JW: I first booked Willie Nelson in 1967. I booked Willie Nelson and The Record Men for $800. He had short hair, he was clean shaven and wore either a turtle neck, a vest or a sports coat. But he’s still the Willie Nelson you see today. His people love to see the one picture of Willie hanging on the wall, and he’s got a copy in his office too: the photo of he and I on stage at Broken Spoke when I first booked him back in the 60’s. He and I have always been friends. Willie has friends all over the world but he always remembers the Broken Spoke. He always comes back every chance he gets… Anyway, when Willie had a tax problem in 1990 and owed $16.5 million: my wife and I were sitting around and we got mad because we heard the IRS took all his pictures and they took all of his awards off the wall and put them up for auction. I didn’t think it was right to take his pictures, gold records, platinum records—and so we thought we’d take a collection and give it to Willie because they’d taken everything he owned. So I got a gallon pickle jar and put it on the bar and put a sign on it “Where there’s a Willie there’s a way”. Willie heard about it and called me up from Hawaii and thanked me. Meanwhile we had a fundraiser for Willie and I sent the money over to Hawaii by way of his daughter, Lana Nelson. His family said Willie talked about the fundraiser all day long and was very excited about it. He called me again and said “thank you from the bottom of my heart. I’m gonna come home for Christmas, and I’m going to bring my band, I’m going to eat some chicken fried steak, drink a cold beer, and I wanna do a little picking (at the Broken Spoke) and I’ll bring some friends with me”. And that’s when a lot of local country artists who knew Willie wanted to get involved. Some nights you never forget. He never asked for money, I did it from the heart. And he thanked me from the heart and he came out and played all night. That was in 1990… So we raised some money and I gave him every letter I received from Associated Press, they ran the story all over the world. We started getting money from Desert Storm, Desert Shield, Birmingham jail and Indian reservations… I never got one bad letter about Willie. All of them were complimentary and even if the donation was $1, Willie autographed every check as a thank you.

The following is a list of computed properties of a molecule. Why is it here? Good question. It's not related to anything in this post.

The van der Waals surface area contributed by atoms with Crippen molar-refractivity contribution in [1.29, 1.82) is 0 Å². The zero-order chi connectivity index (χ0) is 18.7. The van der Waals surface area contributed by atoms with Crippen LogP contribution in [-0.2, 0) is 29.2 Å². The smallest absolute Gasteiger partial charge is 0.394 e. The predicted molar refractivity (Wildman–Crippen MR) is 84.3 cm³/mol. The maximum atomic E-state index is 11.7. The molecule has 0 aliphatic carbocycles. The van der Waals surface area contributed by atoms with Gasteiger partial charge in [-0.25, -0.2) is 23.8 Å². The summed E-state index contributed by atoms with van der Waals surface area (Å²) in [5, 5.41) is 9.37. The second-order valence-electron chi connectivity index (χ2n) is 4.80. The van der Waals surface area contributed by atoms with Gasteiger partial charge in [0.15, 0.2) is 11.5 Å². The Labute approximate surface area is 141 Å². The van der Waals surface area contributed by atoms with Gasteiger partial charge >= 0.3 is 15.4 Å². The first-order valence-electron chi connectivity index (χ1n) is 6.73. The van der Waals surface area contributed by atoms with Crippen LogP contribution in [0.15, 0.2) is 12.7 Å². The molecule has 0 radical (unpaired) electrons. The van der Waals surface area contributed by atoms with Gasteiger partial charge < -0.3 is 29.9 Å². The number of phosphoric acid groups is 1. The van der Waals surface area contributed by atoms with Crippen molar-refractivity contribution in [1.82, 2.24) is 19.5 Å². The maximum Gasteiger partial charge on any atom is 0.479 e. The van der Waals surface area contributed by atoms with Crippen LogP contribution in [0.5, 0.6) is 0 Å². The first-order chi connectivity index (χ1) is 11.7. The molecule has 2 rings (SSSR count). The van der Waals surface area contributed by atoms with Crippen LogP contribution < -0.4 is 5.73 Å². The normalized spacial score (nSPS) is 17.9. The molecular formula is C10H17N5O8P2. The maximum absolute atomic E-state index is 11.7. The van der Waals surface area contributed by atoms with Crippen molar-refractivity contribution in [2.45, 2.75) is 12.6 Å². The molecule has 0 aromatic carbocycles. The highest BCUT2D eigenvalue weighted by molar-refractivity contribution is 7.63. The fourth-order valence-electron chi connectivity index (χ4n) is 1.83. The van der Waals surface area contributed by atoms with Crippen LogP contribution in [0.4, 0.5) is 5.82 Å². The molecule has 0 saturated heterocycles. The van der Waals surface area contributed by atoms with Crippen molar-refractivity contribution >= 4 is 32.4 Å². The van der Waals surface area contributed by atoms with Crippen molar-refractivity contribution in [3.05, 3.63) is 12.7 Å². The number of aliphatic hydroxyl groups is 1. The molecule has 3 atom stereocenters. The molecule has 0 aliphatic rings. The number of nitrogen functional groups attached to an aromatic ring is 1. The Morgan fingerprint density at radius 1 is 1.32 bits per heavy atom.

After he told me about the fundraiser, James White proceeded to share a song he wrote with Gary P. Nunn called “Where there’s a Willie, there’s a way”. Their song can be heard sung a cappella by Mr. White in Part One of the interview around the 18:00 minute mark. It’s rather clever and has a Willie Nelson-esque melody to it.

Suddenly, as I intended to shift gears from Willie Nelson to Dolly Parton. Her music serendipitously came on the jukebox and you can Dolly’s voice in the background. A series of her songs played at that perfect moment like the classic “Old Flames Can’t Hold A Candle To You.” Echoing in the background, it was a most befitting and true country, western moment in Texas. Back in 1987, Dolly Parton came out to the Broken Spoke to film “Wild Texas Nights” and James White even got to utter a few lines in the filming. There is a charming photo of Dolly Parton on display at Broken Spoke that many people love to photograph.